I am seen
I am heard
I am known
I am loved
No need to defend/explain/justify my existence
more grease to you elbows
more strength to your knees
more clarity to your mind
more wisdom to your ears
more vision to your eyes
more grace to your tongue
more firmness to your back
Last year in mid December, me and mine plus my lovely helper were on our way to visit my sister along Ngong Rd. I was to drop them off, head for a short meeting and come back to my sister’s place. Little did we know, our plans were about to change before they got better.
Just after the bridge that leads to Jamhuri Show Ground as you head towards town, you begin to encounter the road side traders with the ground nuts, sugarcane, sweets and all manner of children toys. It is our favourite stretch on the road because we love eating in the car and eating roadside foods. We had just hit that stretch, set sight on our first purchase which was from a sugarcane vendor when we heard a loud bang!
To the best of my memory the very first time I was ever asked to speak without notes on a subject was in high school during the inter-house music and drama festival. The scheduled speaker grew cold feet and I was asked to speak, I forget the subject but am pretty sure I still have the certificate because guess what, I won in that category.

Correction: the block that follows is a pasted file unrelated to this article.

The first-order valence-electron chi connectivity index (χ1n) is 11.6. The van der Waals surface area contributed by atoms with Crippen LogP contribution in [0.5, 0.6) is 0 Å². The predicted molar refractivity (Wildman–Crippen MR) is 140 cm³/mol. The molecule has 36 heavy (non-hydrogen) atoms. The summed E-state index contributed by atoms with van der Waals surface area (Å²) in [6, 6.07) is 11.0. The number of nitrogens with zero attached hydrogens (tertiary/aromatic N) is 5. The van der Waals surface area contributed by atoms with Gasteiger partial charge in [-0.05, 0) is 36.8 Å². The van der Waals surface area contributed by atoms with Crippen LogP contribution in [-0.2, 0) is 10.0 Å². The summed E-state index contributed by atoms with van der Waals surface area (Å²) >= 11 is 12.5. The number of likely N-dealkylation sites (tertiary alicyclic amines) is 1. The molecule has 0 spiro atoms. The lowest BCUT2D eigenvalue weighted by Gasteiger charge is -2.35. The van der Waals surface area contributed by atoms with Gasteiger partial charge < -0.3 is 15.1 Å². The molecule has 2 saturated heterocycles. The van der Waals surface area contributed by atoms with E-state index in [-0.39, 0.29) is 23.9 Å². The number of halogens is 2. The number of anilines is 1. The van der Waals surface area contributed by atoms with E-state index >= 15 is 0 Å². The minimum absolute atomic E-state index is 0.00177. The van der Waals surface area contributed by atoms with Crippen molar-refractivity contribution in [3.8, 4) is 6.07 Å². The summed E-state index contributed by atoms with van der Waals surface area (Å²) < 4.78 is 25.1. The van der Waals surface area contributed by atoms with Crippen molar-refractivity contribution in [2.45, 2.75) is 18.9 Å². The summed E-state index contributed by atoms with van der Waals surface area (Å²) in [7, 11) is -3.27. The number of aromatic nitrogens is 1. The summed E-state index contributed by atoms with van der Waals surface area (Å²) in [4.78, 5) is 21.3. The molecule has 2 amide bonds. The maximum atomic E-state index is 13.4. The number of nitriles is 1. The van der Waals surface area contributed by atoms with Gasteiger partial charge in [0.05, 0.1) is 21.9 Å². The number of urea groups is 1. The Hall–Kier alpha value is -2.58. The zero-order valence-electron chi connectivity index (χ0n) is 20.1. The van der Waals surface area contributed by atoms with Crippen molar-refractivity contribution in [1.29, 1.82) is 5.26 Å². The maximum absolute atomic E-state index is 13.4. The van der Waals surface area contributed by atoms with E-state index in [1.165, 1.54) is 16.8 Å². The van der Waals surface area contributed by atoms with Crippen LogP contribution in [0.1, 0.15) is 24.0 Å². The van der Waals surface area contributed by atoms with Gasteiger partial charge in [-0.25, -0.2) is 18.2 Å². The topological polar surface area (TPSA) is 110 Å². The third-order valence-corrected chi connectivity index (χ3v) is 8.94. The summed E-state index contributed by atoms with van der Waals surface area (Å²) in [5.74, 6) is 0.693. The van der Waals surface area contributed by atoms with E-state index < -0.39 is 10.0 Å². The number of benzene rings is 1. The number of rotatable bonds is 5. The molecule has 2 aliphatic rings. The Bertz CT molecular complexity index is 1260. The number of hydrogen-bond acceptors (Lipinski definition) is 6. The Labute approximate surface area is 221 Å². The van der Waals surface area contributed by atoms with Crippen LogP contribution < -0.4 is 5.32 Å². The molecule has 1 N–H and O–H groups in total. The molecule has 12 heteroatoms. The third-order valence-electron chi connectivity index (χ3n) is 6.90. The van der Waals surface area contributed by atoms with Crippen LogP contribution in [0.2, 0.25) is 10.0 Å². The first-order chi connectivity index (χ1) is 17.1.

As life has progressed I have had numerous opportunities to speak in public. And sadly along the way I lost the art of speaking impromptu on any subject. I now prefer to research, to study, to write down my speaking notes and follow them through on d-day. That has become my comfort zone, the place I have been flourishing in for most of my adult life.
In June this year (2017) I had the privilege to meet Uncle Moody Awori the 9th Vice President of the Republic of Kenya. I was so excited for the meeting, I was literally falling all over myself.